Easy to Keep these Bones in their Place
If it matters to you which bone is which, then "you can distinguish them more easily by the different direction of the signatures," says Adam. Here is my recommendation if you want to know which bone is which: Just keep the backward bone closest to your thumb (this is the "anvil" or stationary bone). That way you can read at least one of the bones. Otherwise, if the anvil bone is the normal bone, then you cannot read either bone because the text on one is backward and the other is upside down.
Does all this sound confusing? Yes, it does. So some players will notch the bones instead. And other players won't care which bone is which. But in any event, you will own a pair of uniquely hand signed bones with a special secret code.
What possessed Adam to label one bone backwards?
Here's the story:
"The right-to-left signature on one of each pair stems from my being a lefty," explains Adam. "And several years ago," he continues, "I started signing opera posters for donors and such right to left, just to make them think." Well, everyone knows that bone players are extremely intelligent beings. So Adam decided to do the same thing with the bones. And here we are.
Elegant Design and Finish
The design is quite elegant. And the extra fine finish gives your instruments the deepest most opalescent finish I have ever seen on wooden bones.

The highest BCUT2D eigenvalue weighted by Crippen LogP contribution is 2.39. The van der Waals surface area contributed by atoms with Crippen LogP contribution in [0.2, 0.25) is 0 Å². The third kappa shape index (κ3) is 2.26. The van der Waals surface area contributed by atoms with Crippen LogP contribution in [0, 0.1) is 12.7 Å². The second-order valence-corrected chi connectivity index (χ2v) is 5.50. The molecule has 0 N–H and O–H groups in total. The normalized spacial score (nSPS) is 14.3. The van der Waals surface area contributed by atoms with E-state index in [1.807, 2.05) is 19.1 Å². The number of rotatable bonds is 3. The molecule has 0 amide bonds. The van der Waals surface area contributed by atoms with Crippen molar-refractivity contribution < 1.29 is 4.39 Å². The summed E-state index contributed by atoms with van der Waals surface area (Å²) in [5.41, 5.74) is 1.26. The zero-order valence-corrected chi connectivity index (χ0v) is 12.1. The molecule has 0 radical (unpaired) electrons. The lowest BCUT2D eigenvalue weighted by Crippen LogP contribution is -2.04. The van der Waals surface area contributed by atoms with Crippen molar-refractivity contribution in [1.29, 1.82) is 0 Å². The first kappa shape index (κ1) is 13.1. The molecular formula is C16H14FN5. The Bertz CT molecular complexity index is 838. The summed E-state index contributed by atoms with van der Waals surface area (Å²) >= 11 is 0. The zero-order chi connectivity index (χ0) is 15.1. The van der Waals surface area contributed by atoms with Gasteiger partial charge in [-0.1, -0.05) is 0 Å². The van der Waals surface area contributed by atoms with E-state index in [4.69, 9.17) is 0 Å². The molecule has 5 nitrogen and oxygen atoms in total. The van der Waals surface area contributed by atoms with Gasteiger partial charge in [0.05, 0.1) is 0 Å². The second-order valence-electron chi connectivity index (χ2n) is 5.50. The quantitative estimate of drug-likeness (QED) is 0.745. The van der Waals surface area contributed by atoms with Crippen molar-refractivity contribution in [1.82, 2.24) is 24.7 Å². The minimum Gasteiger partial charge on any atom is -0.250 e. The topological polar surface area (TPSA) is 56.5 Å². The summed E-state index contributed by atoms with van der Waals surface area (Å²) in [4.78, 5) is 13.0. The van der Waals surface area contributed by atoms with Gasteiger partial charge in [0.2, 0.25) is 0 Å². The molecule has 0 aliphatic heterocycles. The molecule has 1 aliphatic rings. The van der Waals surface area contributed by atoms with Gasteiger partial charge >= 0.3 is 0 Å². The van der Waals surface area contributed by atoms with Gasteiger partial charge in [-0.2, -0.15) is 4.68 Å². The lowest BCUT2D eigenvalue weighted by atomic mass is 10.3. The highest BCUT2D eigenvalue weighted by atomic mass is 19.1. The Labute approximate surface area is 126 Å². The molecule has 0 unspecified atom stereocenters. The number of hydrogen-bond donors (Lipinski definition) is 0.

Smoothest Bones You Ever Laid Your Hands On
Other bone makers, like myself, sand musical bones to a nice smooth 120 grit finish and call them done. With Adam, however, 120 grit is barely getting started. You would think he might quit when the bones are more than twice as smooth - say, 320 grit? No, Adam does not stop there. He continues to sand them finer. If you were a fly on the wall you would see Adam sanding past 400 grit...then 600 grit...even 800 grit and beyond. In fact, when Adam reaches 1,000 grit (yes, I said
grit), he is still only half-way done. I know you will find this hard to believe, but your Adam Klein bones are hand sanded to an astonishingly silky smooth 2,000 grit finish.
Are they done now?